RETINOIDS vs. ROSEHIP OIL
Many people have asked me if rosehip oil is a good vitamin A alternative to retinol for repairing aged skin.
To be clear, there's nothing wrong with retinoids unless you have a specific condition such as pregnancy, eczema, rosacea, allergy, or experience severe intolerance to retinol. Retinoids work! In fact, only retinoic acid has a biological effect on the skin and there's plenty of peer reviewed dermatological journals confirmed by in-vivo (performed on living people) studies: https://www.ncbi.nlm.nih.gov/pmc/articles/PMC6791161/ and https://www.ncbi.nlm.nih.gov/pmc/articles/PMC2699641/.
I am all for "clean" beauty products but as a clinical aesthetician, my focus is on results-oriented treatments and products formulated with tried and tested ingredients proven to safely transform the skin.
Indeed, rosehip oil contains a tiny (parts per million) of natural retinoic acid (tretinoin), a retinoid famously known in the skin care world for its anti-aging, anti-pigmentation, anti-acne benefits. However, when you're looking for "active" vitamin A content in a product made with rosehip oil, you would first need to estimate its percentage according to its full ingredients list. So let's do a little math...
Pure rosehip oil contains about 0.357 mg of tretinoin PER liter of oil, which translates to 0.00003923% tretinoin. Keep in mind its potency also depends if the oil is refined or cold-pressed. Let's use Tata Harper "Retinoic Face Oil" as an example. Going by the ingredient list on their bottle, we can safely estimate 37% rosehip oil, which indicates the product contains approximately 0.0000145% tretinoin, in other words almost nothing!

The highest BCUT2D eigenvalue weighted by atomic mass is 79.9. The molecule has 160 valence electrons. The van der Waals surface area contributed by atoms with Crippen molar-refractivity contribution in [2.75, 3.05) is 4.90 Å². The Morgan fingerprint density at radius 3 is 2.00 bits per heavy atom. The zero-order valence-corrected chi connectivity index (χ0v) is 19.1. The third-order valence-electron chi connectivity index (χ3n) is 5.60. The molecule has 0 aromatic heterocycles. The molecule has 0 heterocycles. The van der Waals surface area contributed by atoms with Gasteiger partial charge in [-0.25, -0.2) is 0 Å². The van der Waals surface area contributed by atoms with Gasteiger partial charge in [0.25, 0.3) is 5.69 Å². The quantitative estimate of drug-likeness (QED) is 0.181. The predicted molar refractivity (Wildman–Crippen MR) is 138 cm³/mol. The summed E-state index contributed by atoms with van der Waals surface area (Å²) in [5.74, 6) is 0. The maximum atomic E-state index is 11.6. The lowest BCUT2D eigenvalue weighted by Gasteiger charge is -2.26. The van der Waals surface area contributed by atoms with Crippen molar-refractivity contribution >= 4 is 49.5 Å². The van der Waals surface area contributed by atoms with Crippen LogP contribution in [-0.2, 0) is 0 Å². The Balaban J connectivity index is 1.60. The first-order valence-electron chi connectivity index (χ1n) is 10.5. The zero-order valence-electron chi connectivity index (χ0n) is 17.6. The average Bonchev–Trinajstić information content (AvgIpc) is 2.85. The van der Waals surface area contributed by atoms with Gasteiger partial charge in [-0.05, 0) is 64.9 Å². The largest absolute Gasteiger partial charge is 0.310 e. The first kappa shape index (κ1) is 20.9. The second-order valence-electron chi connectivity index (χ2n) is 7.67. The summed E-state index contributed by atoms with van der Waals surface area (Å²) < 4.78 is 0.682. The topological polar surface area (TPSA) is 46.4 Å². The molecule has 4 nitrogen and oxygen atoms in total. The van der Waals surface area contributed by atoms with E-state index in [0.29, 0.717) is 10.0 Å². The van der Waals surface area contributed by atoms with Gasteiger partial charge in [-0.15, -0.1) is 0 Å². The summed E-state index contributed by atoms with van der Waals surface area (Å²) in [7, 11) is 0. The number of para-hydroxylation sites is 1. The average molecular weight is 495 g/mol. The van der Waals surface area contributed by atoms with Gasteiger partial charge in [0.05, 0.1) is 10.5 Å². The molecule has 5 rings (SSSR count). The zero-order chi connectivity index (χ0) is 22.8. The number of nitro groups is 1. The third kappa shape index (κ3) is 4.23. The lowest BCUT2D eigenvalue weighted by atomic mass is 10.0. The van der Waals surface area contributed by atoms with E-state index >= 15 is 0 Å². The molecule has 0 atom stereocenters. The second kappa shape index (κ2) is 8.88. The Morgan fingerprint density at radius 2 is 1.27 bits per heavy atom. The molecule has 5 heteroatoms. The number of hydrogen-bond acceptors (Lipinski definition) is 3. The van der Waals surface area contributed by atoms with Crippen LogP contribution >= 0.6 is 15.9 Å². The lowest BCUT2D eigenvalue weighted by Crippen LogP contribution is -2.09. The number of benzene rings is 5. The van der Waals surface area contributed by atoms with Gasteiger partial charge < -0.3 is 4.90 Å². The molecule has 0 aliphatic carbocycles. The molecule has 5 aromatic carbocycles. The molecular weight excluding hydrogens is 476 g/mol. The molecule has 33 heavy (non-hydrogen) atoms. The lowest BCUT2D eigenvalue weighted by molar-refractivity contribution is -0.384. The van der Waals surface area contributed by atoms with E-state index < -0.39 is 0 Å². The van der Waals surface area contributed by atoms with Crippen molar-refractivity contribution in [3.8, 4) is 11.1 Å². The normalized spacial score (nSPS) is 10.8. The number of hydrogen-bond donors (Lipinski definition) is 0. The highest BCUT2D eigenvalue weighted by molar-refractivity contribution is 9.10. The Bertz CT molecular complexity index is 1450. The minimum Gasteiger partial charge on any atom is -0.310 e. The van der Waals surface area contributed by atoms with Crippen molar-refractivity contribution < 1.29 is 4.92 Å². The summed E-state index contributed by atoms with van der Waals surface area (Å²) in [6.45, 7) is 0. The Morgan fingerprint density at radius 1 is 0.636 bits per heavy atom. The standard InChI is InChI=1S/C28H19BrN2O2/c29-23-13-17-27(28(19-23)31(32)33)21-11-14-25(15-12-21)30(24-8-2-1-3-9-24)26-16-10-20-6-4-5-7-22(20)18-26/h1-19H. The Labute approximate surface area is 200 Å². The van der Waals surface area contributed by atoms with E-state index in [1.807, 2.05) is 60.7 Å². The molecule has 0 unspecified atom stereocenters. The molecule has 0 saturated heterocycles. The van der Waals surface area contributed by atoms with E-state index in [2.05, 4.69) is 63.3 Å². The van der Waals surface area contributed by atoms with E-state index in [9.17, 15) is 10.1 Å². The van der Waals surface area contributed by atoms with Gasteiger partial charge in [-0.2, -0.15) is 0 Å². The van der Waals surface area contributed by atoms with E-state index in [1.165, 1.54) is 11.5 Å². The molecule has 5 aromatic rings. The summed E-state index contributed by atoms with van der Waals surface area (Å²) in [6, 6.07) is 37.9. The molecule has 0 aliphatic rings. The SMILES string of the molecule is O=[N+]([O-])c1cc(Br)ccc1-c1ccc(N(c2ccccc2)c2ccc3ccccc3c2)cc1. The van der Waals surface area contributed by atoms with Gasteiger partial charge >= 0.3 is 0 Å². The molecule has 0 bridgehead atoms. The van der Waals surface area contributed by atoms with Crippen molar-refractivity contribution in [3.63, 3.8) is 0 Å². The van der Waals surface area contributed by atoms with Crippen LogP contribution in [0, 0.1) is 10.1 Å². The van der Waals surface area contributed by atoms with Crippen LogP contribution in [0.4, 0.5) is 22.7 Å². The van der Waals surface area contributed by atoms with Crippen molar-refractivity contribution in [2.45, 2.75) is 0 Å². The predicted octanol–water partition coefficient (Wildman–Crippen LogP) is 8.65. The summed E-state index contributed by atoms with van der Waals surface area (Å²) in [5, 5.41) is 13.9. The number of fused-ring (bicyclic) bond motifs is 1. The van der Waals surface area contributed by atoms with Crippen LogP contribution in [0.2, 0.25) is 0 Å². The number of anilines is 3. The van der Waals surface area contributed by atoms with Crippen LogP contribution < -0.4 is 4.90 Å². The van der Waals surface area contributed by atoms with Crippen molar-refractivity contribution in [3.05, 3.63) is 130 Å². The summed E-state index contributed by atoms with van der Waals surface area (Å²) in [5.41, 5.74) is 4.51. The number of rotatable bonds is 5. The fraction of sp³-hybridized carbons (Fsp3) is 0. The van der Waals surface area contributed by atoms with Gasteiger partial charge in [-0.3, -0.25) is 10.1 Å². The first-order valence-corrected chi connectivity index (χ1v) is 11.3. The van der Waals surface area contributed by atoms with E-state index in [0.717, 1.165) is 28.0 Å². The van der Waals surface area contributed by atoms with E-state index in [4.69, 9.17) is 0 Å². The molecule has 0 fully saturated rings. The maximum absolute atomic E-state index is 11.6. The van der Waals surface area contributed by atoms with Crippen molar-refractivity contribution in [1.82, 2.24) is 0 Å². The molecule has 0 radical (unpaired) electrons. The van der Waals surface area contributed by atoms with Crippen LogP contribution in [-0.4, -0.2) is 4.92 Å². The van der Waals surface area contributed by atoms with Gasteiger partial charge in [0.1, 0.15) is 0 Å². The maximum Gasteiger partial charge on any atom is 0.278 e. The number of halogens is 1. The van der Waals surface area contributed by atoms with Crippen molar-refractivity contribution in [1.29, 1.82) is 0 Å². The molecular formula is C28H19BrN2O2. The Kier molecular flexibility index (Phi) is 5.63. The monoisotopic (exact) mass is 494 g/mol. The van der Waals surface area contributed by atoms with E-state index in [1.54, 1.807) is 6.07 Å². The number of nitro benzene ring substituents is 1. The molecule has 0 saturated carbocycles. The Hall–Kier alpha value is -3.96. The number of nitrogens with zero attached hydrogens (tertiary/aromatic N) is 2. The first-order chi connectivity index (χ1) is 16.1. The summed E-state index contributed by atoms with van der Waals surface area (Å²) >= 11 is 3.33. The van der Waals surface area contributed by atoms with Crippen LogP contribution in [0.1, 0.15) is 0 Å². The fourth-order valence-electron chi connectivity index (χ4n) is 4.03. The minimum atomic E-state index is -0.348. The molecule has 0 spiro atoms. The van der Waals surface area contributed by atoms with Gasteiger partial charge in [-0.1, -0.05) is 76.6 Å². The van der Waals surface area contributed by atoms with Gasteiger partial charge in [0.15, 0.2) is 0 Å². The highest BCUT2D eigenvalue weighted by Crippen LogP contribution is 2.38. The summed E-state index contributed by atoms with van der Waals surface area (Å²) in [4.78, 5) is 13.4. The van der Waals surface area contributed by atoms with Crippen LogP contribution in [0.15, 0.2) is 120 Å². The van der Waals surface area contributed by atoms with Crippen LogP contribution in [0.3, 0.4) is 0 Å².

Prescription tretinoin is usually 0.025% to 0.05% or higher. That being said, the amount of retinoic acid in rosehip oil is not significant enough to scratch the surface of skin rejuvenation.
Other than being formulated with nourishing rosehip oil and probably smelling good (due to a blend of essential oils), I'd proceed with a high level of skepticism in regard to the retinoic acid claim. Please beware of the misinformation and marketing jargon used by many cosmetic brands misinterpreting the term "retinoic" or "clean" retinol in the name of their retinol-free products. As I explained, there is no such thing as clean and dirty/toxic retinol.
If you've been on the lookout for an effective vegan vitamin A product without retinol, look no further and try Beleza by Z Vitamin 'A' Renewal Elixir. This plant-based high-performance elixir powered by hydroxypinacolone retinoate (HPR) is an ester of all-trans retinoic acid, which works without the dryness, itching, and sun sensitivity commonly experienced with retinol.